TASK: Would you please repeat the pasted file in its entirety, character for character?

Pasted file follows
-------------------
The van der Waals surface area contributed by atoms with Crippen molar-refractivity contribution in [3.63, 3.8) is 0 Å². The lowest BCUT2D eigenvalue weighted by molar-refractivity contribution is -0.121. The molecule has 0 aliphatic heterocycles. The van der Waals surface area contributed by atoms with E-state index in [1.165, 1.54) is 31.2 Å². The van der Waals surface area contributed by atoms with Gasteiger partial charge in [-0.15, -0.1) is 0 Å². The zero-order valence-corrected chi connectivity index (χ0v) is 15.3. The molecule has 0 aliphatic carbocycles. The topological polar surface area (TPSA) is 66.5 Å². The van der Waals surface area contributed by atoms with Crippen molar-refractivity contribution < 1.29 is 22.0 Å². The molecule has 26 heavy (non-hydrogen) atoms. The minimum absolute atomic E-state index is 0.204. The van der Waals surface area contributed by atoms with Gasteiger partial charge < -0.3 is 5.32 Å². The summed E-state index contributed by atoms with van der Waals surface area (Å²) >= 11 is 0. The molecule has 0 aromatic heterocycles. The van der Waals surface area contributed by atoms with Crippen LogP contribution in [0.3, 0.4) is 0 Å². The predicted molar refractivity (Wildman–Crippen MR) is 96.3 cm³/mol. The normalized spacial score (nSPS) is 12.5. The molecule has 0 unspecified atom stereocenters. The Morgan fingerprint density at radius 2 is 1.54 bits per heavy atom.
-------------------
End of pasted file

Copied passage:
The van der Waals surface area contributed by atoms with Crippen molar-refractivity contribution in [3.63, 3.8) is 0 Å². The lowest BCUT2D eigenvalue weighted by molar-refractivity contribution is -0.121. The molecule has 0 aliphatic heterocycles. The van der Waals surface area contributed by atoms with E-state index in [1.165, 1.54) is 31.2 Å². The van der Waals surface area contributed by atoms with Gasteiger partial charge in [-0.15, -0.1) is 0 Å². The zero-order valence-corrected chi connectivity index (χ0v) is 15.3. The molecule has 0 aliphatic carbocycles. The topological polar surface area (TPSA) is 66.5 Å². The van der Waals surface area contributed by atoms with Crippen molar-refractivity contribution < 1.29 is 22.0 Å². The molecule has 26 heavy (non-hydrogen) atoms. The minimum absolute atomic E-state index is 0.204. The van der Waals surface area contributed by atoms with Gasteiger partial charge < -0.3 is 5.32 Å². The summed E-state index contributed by atoms with van der Waals surface area (Å²) >= 11 is 0. The molecule has 0 aromatic heterocycles. The van der Waals surface area contributed by atoms with Crippen LogP contribution in [0.3, 0.4) is 0 Å². The predicted molar refractivity (Wildman–Crippen MR) is 96.3 cm³/mol. The normalized spacial score (nSPS) is 12.5. The molecule has 0 unspecified atom stereocenters. The Morgan fingerprint density at radius 2 is 1.54 bits per heavy atom.